Black History Month: MPH student Gabrielle Haley hopes to be an advocate for the Black community in adolescent and sexual health

Haley's childhood hero inspired her to pursue a career in science

Gabrielle Haley is an MPH student at UTHealth Houston School of Public Health in San Antonio.
Gabrielle Haley is an MPH student at UTHealth Houston School of Public Health in San Antonio.

When Mae Jemison rocketed into space as the first Black female astronaut in 1992, she became an inspiration for little girls who were not even born yet to also pursue careers in science.

For Gabrielle Haley, an MPH student in San Antonio, Jemison made her literally want to reach for the stars. Haley said she studied the NASA astronaut and made a particularly memorable presentation about her in elementary school, and from then on, she said, Jemison was sealed in her heart as her hero.

“I wanted to be just like her,” Haley said. “To see her going into space, to see someone who looks like me, I knew I could do that. I still talk about that to this day. She inspired me to pursue what I want to do. If you’re scared, do it anyway.”

Haley grew up in North Carolina where both parents served in the Air Force. She said her mother’s job as a nurse in the Air Force was part of what sparked her interest in health-related careers where she could serve others.

After graduating with her bachelor’s in psychology from the University of North Carolina at Charlotte, Haley said her mentor pointed her in the direction of public health, which fit well with psychology and her desire to serve.

She decided to do graduate school in Texas to spend time with her extended family living in the state, but she said she wasn’t quite prepared for life in the big city when she first moved to San Antonio.

“Living in Charlotte I thought I was a city girl, but now I know I’m not a city girl,” Haley said, laughing. “But the student association social events have really helped me get to know the city, and I’ve met a lot of great people.”

Despite the culture shock, Haley plunged right into her new city and university when she moved to San Antonio, getting involved with the student association, where she is the volunteer coordinator, and connecting with other students.

She’s also working with Jack Tsai, PhD, professor and regional dean in San Antonio, as a graduate research assistant on a study about unsheltered homelessness among veterans.

While working on her MPH, serving on the student association and working as a research assistant, Haley said she also loves her job as an educational specialist at UTSA’s Wellbeing Services’ Peace Center, where she helps to both educate and advocate for students on sexual safety and health.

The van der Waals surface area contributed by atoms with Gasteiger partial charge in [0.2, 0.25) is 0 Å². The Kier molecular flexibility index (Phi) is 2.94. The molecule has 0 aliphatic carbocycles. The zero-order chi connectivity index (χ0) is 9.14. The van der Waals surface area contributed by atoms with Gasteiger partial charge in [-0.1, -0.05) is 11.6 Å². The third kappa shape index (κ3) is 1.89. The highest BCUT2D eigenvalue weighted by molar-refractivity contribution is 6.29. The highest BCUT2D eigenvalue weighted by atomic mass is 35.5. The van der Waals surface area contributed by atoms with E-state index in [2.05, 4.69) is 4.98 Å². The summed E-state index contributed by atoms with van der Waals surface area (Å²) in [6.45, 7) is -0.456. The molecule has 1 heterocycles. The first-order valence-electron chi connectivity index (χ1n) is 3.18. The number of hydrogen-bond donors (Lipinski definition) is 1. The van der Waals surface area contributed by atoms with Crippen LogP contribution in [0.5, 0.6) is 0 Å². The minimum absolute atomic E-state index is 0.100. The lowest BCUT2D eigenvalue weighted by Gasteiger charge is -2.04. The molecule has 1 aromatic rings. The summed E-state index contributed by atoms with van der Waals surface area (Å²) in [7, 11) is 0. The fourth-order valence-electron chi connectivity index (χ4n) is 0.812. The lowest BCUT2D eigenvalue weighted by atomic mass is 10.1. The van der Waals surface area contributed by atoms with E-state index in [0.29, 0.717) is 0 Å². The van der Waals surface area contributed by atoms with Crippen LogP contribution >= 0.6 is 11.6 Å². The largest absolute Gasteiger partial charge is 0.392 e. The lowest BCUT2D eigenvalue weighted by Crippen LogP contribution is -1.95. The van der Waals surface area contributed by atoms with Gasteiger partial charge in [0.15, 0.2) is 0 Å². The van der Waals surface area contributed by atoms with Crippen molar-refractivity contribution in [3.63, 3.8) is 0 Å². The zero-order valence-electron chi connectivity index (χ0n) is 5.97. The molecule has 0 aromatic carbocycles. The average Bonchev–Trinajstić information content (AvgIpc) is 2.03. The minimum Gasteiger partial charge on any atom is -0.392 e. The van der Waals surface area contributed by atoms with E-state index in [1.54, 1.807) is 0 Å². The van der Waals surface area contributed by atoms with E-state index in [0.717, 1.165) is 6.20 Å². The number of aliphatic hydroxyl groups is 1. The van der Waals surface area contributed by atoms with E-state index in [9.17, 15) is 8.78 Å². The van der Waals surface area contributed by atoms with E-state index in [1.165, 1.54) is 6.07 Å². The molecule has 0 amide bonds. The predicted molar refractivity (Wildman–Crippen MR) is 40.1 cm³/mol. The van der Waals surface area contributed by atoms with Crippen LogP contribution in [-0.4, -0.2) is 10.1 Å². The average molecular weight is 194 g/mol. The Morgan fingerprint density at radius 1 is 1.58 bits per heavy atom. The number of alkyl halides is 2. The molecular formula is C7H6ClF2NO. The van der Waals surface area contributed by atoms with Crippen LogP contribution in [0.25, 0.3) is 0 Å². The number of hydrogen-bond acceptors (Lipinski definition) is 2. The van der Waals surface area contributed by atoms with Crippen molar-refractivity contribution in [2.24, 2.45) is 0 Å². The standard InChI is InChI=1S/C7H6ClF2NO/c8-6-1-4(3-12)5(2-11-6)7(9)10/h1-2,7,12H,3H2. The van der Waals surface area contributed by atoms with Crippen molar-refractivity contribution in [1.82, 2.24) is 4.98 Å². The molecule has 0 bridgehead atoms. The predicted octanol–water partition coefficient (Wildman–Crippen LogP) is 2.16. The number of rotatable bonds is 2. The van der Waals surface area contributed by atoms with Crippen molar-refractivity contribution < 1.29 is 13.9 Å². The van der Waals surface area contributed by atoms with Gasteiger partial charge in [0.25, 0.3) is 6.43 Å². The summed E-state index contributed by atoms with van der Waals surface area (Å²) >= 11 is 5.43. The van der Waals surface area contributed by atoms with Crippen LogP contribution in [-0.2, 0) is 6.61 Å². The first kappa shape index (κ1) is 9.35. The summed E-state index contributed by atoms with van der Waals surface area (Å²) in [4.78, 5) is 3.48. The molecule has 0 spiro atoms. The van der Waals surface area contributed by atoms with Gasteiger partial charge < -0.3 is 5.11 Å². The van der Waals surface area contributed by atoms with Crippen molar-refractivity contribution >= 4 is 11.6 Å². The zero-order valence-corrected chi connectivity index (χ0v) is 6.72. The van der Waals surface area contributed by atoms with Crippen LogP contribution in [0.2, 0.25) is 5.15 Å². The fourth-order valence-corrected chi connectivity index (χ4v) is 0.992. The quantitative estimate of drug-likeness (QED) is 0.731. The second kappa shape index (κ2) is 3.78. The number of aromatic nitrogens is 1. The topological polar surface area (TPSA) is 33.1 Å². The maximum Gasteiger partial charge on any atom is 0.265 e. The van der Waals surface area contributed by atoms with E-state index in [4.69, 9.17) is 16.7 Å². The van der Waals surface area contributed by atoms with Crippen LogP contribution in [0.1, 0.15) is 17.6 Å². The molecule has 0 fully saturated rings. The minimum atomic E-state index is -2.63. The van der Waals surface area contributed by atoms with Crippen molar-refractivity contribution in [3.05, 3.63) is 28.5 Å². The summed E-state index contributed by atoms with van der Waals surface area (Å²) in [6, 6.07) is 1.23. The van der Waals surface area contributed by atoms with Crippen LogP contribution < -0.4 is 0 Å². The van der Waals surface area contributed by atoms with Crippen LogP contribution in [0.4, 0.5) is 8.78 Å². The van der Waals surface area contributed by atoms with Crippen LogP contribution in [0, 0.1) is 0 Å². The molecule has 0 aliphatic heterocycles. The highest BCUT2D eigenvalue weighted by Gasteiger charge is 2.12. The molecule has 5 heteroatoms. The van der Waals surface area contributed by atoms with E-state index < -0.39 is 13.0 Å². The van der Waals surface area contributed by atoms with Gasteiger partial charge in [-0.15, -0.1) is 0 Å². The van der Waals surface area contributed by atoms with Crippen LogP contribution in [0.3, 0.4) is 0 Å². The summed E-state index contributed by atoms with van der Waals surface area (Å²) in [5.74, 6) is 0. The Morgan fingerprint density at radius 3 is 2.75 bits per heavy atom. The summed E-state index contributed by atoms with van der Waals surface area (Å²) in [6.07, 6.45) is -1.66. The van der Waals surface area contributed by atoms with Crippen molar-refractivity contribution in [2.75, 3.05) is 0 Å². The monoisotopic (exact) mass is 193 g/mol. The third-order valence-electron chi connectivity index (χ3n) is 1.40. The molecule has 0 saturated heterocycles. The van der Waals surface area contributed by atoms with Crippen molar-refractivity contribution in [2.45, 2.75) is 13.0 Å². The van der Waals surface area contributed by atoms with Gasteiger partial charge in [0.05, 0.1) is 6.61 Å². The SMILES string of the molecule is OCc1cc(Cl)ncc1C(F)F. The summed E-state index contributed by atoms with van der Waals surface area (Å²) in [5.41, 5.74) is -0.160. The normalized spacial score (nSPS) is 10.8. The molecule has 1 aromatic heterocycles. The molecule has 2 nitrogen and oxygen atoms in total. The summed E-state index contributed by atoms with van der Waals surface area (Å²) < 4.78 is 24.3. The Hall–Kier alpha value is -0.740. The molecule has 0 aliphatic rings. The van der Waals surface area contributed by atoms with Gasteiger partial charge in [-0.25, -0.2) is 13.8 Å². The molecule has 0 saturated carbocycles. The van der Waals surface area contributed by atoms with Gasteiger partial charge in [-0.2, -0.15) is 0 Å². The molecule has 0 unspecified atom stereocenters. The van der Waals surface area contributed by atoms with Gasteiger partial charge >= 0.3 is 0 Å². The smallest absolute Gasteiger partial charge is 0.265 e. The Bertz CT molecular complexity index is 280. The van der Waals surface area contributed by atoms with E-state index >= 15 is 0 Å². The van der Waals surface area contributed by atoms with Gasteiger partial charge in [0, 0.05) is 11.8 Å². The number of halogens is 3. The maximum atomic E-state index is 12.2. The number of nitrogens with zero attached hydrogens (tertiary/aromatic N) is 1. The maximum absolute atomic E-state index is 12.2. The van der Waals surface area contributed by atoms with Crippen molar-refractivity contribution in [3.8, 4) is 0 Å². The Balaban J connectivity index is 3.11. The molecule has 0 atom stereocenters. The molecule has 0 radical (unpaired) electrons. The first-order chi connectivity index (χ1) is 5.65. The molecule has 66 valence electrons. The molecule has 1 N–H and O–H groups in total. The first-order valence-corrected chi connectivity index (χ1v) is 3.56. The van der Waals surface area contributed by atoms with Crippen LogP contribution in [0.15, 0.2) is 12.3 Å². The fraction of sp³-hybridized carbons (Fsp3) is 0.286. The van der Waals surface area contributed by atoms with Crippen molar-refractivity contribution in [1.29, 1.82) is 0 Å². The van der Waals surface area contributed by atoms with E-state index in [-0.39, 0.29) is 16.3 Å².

“We tell students, ‘No matter what, you have to give your consent,’” Haley said. “We’re teaching them and then providing them the resources on where to go if anything does happen. We are a confidential resource on campus for students, so they have advocates who can help them and lead them along the way.”

Haley said her ultimate goal after graduate school is to work in health promotion and research on adolescent sexual health, and educate young people, particularly in the Black community, about STDs and STIs.

“As someone who's grown up in [the Black] community, knowing the different stereotypes and norms that are there, I want to use research to get through those barriers to get important information to Black adolescents and Black people in general,” she said. “I want to find ways to normalize things that have been so taboo in the community.”

Haley said representation is important because, in the same way Jemison inspired her to feel like she belonged in science, she wants to inspire and provide a safe space for Black people when they see her working in public health.

“They may not realize how much they need that until they have it,” she said.

Haley said Black History Month is important because she has learned as an adult that she doesn’t know as much about her ancestor’s contributions to U.S. history as she wishes she did.

“In school, it was very much slavery, and then, ‘okay, we’re done,’” Haley said. “I didn't get to learn about the beginnings of Black history and our achievements.

“Even outside of this month it’s important to educate yourself on black history. Picking up a book, researching – it’s something people should do. Be open to having conversations with people outside of your own community, be open to different perspectives and learning about other people and cultures. Be comfortable with being uncomfortable - that’s where you grow.”

site var = sph